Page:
During a committee markup debate on the amendment, Franks said the report was needed because North Korea has grown more belligerent in recent years, and China’s support is making the problem worse.

He noted the recent failed launch of a North Korean long-range missile.

"We in the last many years have appealed to China to help us negotiate with North Korea to bring them in line with the quest for peace in the world, and it seems like nothing we do works," Franks said.

"In fact China has now embarked on selling nuclear components to North Korea and they are not just supporting North Korea financially; they are directly supporting North Korea’s missile program," he said.

"Consequently, it has become time for us as a nation to look to our deterrent and our ability to take care of ourselves and to work with our allies to make sure we’re doing everything necessary to deter and defend ourselves against any other belligerents or future threats from North Korea."

Rep. Adam Smith (D., Wash), the ranking member of the Armed Services Committee, opposed the amendment and said reintroducing tactical nuclear arms to the region is "just completely wrong."

"If anything that will ramp up the tensions and create a greater likelihood of problems in the region, not a lesser one," Smith said.

The Obama administration is seeking to cut U.S. nuclear arms in agreements with the Russians, and has sought to engage China in strategic nuclear arms talks, but so far Beijing has rebuffed the offer of nuclear talks.

Franks responded to the Democratic opposition by stating that the measure only requires a report, not the introduction of nuclear arms.

"If China is going to be so concerned about a stronger U.S. presence in the region, it’s very simple for them to do something about it: They can stop supporting North Korea’s missile program and get tough on the Kim Jong-un administration," he said.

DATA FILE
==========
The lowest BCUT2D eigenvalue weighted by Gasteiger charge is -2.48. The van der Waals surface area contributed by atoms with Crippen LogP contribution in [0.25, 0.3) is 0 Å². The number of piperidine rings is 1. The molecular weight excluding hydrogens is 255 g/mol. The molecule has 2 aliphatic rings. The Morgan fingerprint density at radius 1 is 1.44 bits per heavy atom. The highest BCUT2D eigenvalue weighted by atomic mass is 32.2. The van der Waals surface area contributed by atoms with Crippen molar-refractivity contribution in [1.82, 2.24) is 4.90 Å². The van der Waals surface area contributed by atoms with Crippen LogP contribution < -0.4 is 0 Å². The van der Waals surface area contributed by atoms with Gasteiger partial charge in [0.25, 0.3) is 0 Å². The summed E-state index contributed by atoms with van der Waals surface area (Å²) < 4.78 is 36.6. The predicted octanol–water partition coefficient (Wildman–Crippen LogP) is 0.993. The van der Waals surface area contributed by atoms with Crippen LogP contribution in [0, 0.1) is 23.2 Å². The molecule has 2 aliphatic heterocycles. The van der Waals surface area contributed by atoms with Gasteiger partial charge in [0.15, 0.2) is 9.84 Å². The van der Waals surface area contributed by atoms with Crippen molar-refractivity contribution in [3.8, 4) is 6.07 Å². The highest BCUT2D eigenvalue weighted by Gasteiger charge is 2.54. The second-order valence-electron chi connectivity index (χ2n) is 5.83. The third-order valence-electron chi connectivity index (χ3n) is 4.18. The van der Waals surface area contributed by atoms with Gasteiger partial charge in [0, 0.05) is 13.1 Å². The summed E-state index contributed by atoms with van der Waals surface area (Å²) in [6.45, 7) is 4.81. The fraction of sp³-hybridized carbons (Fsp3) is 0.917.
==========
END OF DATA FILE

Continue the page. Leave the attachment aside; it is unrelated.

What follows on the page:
White House strategic arms coordinator Gary Samore said in June 2011 that the United States could re-introduce tactical nuclear weapons to South Korea if Seoul requested the weapons to deter North Korea’s growing nuclear power.

Tactical nuclear arms were withdrawn from South Korea in 1991 as part of an initiative to limit the deployment of battlefield nuclear weapons, which include artillery shells and airdropped bombs that are smaller in their explosive power than strategic nuclear arms.

A few tactical nuclear weapons remain deployed in Europe.

The U.S. deterrent "umbrella" for South Korea, Japan, and other Asian allies is primarily carried out through patrols of U.S. strategic submarines armed with nuclear-tipped missiles.

China, meanwhile, is currently engaged in a major strategic nuclear modernization program that U.S. officials say is being kept secret as part of Beijing’s strategy of not revealing its true military power.

U.S. officials said China is believed to have between 300 and 400 strategic nuclear warheads and an unknown number of tactical nuclear warheads.

However, a recent study by Georgetown University that examined the size and scope of a 3,000-mile-long series of underground nuclear tunnels and factories estimated that China’s nuclear warhead forces could be orders of magnitude larger than official U.S. intelligence estimates.